Dianna Vezich

Food charities say they have seen a big increase in people using their services with one saying people even fight for food outside community pantries.

“We’re all about letting people take as much kai as they think they need. But others in the queue will say: ‘oh look how much they’re taking,'” says Julie King, from the Love Soup charity.

“It causes people to fight because of desperation. We don’t question people as to why they’re looking for food. We don’t want people to feel degraded. We just help,” she adds.

The team at Love Soup receive food from supermarkets, food businesses and other charities. Volunteers work quickly to get the food stocked up in community pantries as some of the items can be close to their best before date – but still safe to eat.

“We get bread, fruit, veges, pasta, dented cans. We recently were given pallets of baby shampoo so we’ve been giving that out lately. We get some chilled food like meat and cheese that we also give out straight as we’re filling the pantry just so it’s not sitting there,” says King.

“We love it when there’s packaging stuff-ups because then shops can’t sell it but we can take it.”

Love Soup helps stock around 25 community pantries located in Auckland, Tokoroa and Rotorua.

“A lot of people coming to the pantries are working. They’re earning an honest living and they’re not making ends meet,” King told Newshub.

“We have kids who walk past after school and they’ve had no food and will grab a plain bread roll. They’re so excited to be taking food home to mum and dad.”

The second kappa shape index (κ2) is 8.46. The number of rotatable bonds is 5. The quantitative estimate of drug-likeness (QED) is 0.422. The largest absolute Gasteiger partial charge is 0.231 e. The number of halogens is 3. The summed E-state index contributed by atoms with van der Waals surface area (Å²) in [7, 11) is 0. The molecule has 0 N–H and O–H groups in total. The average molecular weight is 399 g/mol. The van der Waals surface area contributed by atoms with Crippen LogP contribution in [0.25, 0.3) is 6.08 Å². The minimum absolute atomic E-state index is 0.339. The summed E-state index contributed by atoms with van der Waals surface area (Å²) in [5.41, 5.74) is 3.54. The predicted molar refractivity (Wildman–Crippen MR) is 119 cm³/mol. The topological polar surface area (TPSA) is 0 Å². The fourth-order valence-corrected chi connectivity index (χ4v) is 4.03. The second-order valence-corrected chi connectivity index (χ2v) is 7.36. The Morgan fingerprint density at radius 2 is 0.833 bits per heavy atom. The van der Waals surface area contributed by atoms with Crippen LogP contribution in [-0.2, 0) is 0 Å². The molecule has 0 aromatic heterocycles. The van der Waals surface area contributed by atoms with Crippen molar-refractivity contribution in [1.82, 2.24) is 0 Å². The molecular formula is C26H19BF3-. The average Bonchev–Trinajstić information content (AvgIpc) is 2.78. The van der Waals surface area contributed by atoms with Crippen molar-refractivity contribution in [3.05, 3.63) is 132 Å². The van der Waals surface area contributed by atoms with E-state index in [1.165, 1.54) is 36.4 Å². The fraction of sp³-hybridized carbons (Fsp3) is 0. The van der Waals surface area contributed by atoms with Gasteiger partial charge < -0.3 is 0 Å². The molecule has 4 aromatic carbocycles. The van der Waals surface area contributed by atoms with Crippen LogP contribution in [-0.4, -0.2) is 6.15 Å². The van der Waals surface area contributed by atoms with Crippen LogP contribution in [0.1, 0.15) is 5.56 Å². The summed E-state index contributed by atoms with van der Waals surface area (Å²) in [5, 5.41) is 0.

St Vincent de Paul Hamilton General Manager, Mike Rolton says New Zealand is currently experiencing poverty on a level that hasn’t been seen in modern times.

He’s been part of the Vinnies team for 14 years.

“Six years ago we gave out 600 food parcels. Last year we did 6000 parcels. This year we’ve forecast we’ll do 7000 parcels, so you can see the increase,” said Rolton.

Vinnies Hamilton used to get more donations from members of the public but that’s dwindled down as people can no longer afford it.

“We’re using more of our own money to buy food. In the past we would have been lucky to spend 20 thousand dollars a year. Now we’re spending about 100 thousand dollars a year on food to put in our parcels,” Rolton told Newshub.

43-year-old Shona relies on food parcels from St Vincent de Paul to feed her children.

Around five years ago, her life changed forever after her partner and childhood sweetheart was killed in a car accident.

The tragedy meant that Shona would become a single mother to eight children.

Five of those children are still living under her roof while the older three have moved out.

Feeding her five children aged between 5 and 17 is a constant struggle.

“I have a budget of 100 dollars at the supermarket. I buy frozen vegetables, the cheapest meat there is and I try to get a bag of spuds each week which we ration out,” says Shona.

She is on a benefit and after 480 dollars for a private 2-bedroom rental is gone, plus power and her 100 dollar weekly family food budget, she’s left with next to nothing.

“Tossing up between paying my rent or buying food is pretty much where I’m at,” she tells Newshub.

To help top up her limited supermarket shop, Shona collects food parcels from St Vincent de Paul.

“I don’t see Vinnies every week as I don’t want to abuse them. I try to use them every second week when something like the power bill comes in.”